Canadian online price guides are available from CoinNews and CoinsAndCanada. As of 2014, both sites are regularly updated to reflect the changing value of collectible Canadian coins. .Know More
The website for the Professional Coin Grading Service offers a price guide for worldwide coins, including those from Canada, and it is updated daily. "The Official Whitman Guidebook: A Guide Book of Canadian Coins," by James Haxby, lists coin prices as of 2012
Whitman Publishing also offers Canadian price guide folders for all Canadian coin denominations, including large cents, small cents, 5, 10, 25 and 50 cents, and dollar coins. Additional resource books that provide Canadian coin price guides are the yearly editions of "North American Coins & Prices: A Guide to U.S., Canadian and Mexican Coins" published by the North American Coins and Prices series.
The website Coinflation offers the melt value of silver Canadian coins and is updated daily. Although not technically a price guide, the website Calgary Coin offers basic pricing information for Canadian coins in different conditions. NumisMaster is a subscription service that offers daily updates on the price of Canadian coins, considering both their melt value and their value to collectors. The service prices coins from Canada and other countries.Learn more about Coins & Currency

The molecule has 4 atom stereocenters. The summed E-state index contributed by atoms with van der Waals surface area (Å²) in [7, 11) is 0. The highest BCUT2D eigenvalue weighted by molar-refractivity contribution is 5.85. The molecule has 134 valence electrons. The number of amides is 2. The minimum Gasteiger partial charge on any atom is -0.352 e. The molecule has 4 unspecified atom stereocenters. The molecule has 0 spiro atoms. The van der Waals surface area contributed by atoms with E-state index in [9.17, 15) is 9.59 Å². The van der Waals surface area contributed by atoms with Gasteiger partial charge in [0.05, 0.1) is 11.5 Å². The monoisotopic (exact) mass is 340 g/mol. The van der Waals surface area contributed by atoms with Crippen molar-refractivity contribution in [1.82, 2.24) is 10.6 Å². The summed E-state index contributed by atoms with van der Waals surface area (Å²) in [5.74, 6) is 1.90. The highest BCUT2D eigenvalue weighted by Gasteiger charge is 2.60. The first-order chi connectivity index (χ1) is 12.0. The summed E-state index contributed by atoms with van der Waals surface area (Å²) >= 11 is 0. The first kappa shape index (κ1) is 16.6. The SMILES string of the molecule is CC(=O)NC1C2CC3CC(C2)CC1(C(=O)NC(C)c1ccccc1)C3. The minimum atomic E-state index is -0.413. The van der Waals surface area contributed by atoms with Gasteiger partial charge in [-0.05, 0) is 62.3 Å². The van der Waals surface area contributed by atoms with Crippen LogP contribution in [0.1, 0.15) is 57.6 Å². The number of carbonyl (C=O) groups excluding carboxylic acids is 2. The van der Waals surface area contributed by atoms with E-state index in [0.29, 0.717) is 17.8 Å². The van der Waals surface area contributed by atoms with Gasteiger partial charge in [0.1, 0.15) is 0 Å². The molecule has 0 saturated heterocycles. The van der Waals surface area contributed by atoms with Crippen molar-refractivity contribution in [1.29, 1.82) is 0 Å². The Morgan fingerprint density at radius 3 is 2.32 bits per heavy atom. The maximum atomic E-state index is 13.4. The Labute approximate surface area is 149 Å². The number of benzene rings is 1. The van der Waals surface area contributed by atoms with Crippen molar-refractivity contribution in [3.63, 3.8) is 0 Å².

The Official Red Book of coins is a commonly used price guide for coin collectors. The full name of the book is "The Official Red Book: A Guide Book of United States Coins."Full Answer >
Based on its 2014 price guide, a Walking Liberty half-dollar coin is worth between $9.53 to over $2,000, depending on its year, condition and mint mark. The most valuable coins are from 1919 and 1921.Full Answer >
Based on its 2014 price guide, CoinTrackers values a 1936 Lincoln wheat penny at between 35 cents and $15, based on the condition of the coin. Coins in uncirculated condition with sharp edges and no discoloration are worth the most, while well-worn pennies are worth little.Full Answer >
The Canadian $1 coin, commonly called a "loonie" due to the loon pictured on the back, weighs between 0.24 ounces and 0.82 ounces. The exact weight depends on the issuing year of the coin; older coins are heavier.Full Answer >